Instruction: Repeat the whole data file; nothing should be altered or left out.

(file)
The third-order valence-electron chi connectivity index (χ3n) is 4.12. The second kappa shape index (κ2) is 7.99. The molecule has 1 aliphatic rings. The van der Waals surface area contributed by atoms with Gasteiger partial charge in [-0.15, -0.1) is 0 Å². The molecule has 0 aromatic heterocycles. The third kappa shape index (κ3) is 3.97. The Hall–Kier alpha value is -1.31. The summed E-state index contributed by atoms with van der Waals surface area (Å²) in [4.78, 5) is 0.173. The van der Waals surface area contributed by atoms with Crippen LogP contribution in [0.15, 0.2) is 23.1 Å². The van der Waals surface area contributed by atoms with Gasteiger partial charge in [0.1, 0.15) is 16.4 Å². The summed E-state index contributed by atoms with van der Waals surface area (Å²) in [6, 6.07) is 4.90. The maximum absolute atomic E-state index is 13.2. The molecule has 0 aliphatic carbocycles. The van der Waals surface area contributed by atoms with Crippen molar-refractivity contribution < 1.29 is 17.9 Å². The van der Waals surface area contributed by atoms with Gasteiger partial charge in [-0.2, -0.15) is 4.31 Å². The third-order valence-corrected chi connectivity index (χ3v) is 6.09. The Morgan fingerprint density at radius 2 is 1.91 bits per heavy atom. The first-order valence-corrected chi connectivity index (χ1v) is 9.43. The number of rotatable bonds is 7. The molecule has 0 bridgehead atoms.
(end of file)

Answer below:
The third-order valence-electron chi connectivity index (χ3n) is 4.12. The second kappa shape index (κ2) is 7.99. The molecule has 1 aliphatic rings. The van der Waals surface area contributed by atoms with Gasteiger partial charge in [-0.15, -0.1) is 0 Å². The molecule has 0 aromatic heterocycles. The third kappa shape index (κ3) is 3.97. The Hall–Kier alpha value is -1.31. The summed E-state index contributed by atoms with van der Waals surface area (Å²) in [4.78, 5) is 0.173. The van der Waals surface area contributed by atoms with Crippen LogP contribution in [0.15, 0.2) is 23.1 Å². The van der Waals surface area contributed by atoms with Gasteiger partial charge in [0.1, 0.15) is 16.4 Å². The summed E-state index contributed by atoms with van der Waals surface area (Å²) in [6, 6.07) is 4.90. The maximum absolute atomic E-state index is 13.2. The molecule has 0 aliphatic carbocycles. The van der Waals surface area contributed by atoms with Crippen molar-refractivity contribution < 1.29 is 17.9 Å². The van der Waals surface area contributed by atoms with Gasteiger partial charge in [-0.2, -0.15) is 4.31 Å². The third-order valence-corrected chi connectivity index (χ3v) is 6.09. The Morgan fingerprint density at radius 2 is 1.91 bits per heavy atom. The first-order valence-corrected chi connectivity index (χ1v) is 9.43. The number of rotatable bonds is 7. The molecule has 0 bridgehead atoms.